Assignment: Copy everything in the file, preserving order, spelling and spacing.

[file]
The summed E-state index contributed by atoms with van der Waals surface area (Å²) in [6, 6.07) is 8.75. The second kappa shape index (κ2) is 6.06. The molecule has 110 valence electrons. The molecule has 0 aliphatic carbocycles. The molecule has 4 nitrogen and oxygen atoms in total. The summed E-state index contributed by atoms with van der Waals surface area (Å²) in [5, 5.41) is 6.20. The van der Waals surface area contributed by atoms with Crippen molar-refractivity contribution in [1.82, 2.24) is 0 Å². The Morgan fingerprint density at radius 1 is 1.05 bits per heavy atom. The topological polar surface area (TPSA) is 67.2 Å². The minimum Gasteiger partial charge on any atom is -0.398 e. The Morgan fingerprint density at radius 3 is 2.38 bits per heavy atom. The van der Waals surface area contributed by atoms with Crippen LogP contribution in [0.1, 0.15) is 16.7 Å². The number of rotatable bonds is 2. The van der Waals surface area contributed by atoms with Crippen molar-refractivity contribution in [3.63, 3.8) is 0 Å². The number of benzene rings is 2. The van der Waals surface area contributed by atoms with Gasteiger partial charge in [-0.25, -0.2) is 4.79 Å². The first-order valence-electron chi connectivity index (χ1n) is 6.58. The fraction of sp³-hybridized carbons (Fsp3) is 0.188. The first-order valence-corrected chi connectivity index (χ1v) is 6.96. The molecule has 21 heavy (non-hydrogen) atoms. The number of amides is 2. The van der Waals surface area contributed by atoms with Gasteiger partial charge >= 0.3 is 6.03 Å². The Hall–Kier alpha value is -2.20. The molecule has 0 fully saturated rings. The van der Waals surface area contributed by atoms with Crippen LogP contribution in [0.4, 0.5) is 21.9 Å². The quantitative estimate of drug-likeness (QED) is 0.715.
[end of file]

The summed E-state index contributed by atoms with van der Waals surface area (Å²) in [6, 6.07) is 8.75. The second kappa shape index (κ2) is 6.06. The molecule has 110 valence electrons. The molecule has 0 aliphatic carbocycles. The molecule has 4 nitrogen and oxygen atoms in total. The summed E-state index contributed by atoms with van der Waals surface area (Å²) in [5, 5.41) is 6.20. The van der Waals surface area contributed by atoms with Crippen molar-refractivity contribution in [1.82, 2.24) is 0 Å². The Morgan fingerprint density at radius 1 is 1.05 bits per heavy atom. The topological polar surface area (TPSA) is 67.2 Å². The minimum Gasteiger partial charge on any atom is -0.398 e. The Morgan fingerprint density at radius 3 is 2.38 bits per heavy atom. The van der Waals surface area contributed by atoms with Crippen LogP contribution in [0.1, 0.15) is 16.7 Å². The number of rotatable bonds is 2. The van der Waals surface area contributed by atoms with Crippen molar-refractivity contribution in [3.63, 3.8) is 0 Å². The number of benzene rings is 2. The van der Waals surface area contributed by atoms with Gasteiger partial charge in [-0.25, -0.2) is 4.79 Å². The first-order valence-electron chi connectivity index (χ1n) is 6.58. The fraction of sp³-hybridized carbons (Fsp3) is 0.188. The first-order valence-corrected chi connectivity index (χ1v) is 6.96. The molecule has 21 heavy (non-hydrogen) atoms. The number of amides is 2. The van der Waals surface area contributed by atoms with Gasteiger partial charge >= 0.3 is 6.03 Å². The Hall–Kier alpha value is -2.20. The molecule has 0 fully saturated rings. The van der Waals surface area contributed by atoms with Crippen LogP contribution in [0.4, 0.5) is 21.9 Å². The quantitative estimate of drug-likeness (QED) is 0.715.